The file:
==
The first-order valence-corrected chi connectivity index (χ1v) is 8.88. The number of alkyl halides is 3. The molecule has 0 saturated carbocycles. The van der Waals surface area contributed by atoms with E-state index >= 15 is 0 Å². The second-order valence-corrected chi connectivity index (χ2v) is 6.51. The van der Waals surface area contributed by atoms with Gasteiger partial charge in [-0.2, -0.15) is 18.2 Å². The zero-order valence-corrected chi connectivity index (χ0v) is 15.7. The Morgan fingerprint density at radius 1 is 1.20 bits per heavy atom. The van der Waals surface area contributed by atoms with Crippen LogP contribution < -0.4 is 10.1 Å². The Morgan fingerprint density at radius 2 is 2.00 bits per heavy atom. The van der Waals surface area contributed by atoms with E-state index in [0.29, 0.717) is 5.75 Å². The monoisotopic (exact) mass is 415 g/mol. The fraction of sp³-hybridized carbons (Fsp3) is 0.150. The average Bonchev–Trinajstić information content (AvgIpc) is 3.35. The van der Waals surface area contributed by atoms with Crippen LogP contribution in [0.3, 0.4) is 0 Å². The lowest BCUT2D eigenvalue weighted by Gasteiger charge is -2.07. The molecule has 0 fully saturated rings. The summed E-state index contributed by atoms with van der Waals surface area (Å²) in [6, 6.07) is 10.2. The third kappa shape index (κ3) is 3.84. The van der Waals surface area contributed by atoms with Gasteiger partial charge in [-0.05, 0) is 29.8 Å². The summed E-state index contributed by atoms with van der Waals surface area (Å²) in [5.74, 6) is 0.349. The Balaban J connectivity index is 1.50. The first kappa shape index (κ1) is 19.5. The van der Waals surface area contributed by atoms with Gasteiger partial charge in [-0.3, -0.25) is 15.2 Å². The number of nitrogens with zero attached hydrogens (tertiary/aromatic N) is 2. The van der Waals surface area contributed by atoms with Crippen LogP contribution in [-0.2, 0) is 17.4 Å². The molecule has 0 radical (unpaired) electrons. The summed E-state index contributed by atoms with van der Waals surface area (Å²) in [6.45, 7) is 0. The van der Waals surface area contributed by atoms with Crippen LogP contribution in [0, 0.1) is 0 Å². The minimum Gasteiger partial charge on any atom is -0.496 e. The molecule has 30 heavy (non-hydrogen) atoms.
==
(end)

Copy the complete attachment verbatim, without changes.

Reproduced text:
The first-order valence-corrected chi connectivity index (χ1v) is 8.88. The number of alkyl halides is 3. The molecule has 0 saturated carbocycles. The van der Waals surface area contributed by atoms with E-state index >= 15 is 0 Å². The second-order valence-corrected chi connectivity index (χ2v) is 6.51. The van der Waals surface area contributed by atoms with Gasteiger partial charge in [-0.2, -0.15) is 18.2 Å². The zero-order valence-corrected chi connectivity index (χ0v) is 15.7. The Morgan fingerprint density at radius 1 is 1.20 bits per heavy atom. The van der Waals surface area contributed by atoms with Crippen LogP contribution < -0.4 is 10.1 Å². The Morgan fingerprint density at radius 2 is 2.00 bits per heavy atom. The van der Waals surface area contributed by atoms with E-state index in [0.29, 0.717) is 5.75 Å². The monoisotopic (exact) mass is 415 g/mol. The fraction of sp³-hybridized carbons (Fsp3) is 0.150. The average Bonchev–Trinajstić information content (AvgIpc) is 3.35. The van der Waals surface area contributed by atoms with Crippen LogP contribution in [0.3, 0.4) is 0 Å². The lowest BCUT2D eigenvalue weighted by Gasteiger charge is -2.07. The molecule has 0 fully saturated rings. The summed E-state index contributed by atoms with van der Waals surface area (Å²) in [6, 6.07) is 10.2. The third kappa shape index (κ3) is 3.84. The van der Waals surface area contributed by atoms with Gasteiger partial charge in [-0.05, 0) is 29.8 Å². The summed E-state index contributed by atoms with van der Waals surface area (Å²) in [5.74, 6) is 0.349. The Balaban J connectivity index is 1.50. The first kappa shape index (κ1) is 19.5. The van der Waals surface area contributed by atoms with Gasteiger partial charge in [-0.3, -0.25) is 15.2 Å². The number of nitrogens with zero attached hydrogens (tertiary/aromatic N) is 2. The van der Waals surface area contributed by atoms with Crippen LogP contribution in [-0.2, 0) is 17.4 Å². The molecule has 0 radical (unpaired) electrons. The summed E-state index contributed by atoms with van der Waals surface area (Å²) in [6.45, 7) is 0. The van der Waals surface area contributed by atoms with Crippen LogP contribution in [0, 0.1) is 0 Å². The minimum Gasteiger partial charge on any atom is -0.496 e. The molecule has 30 heavy (non-hydrogen) atoms.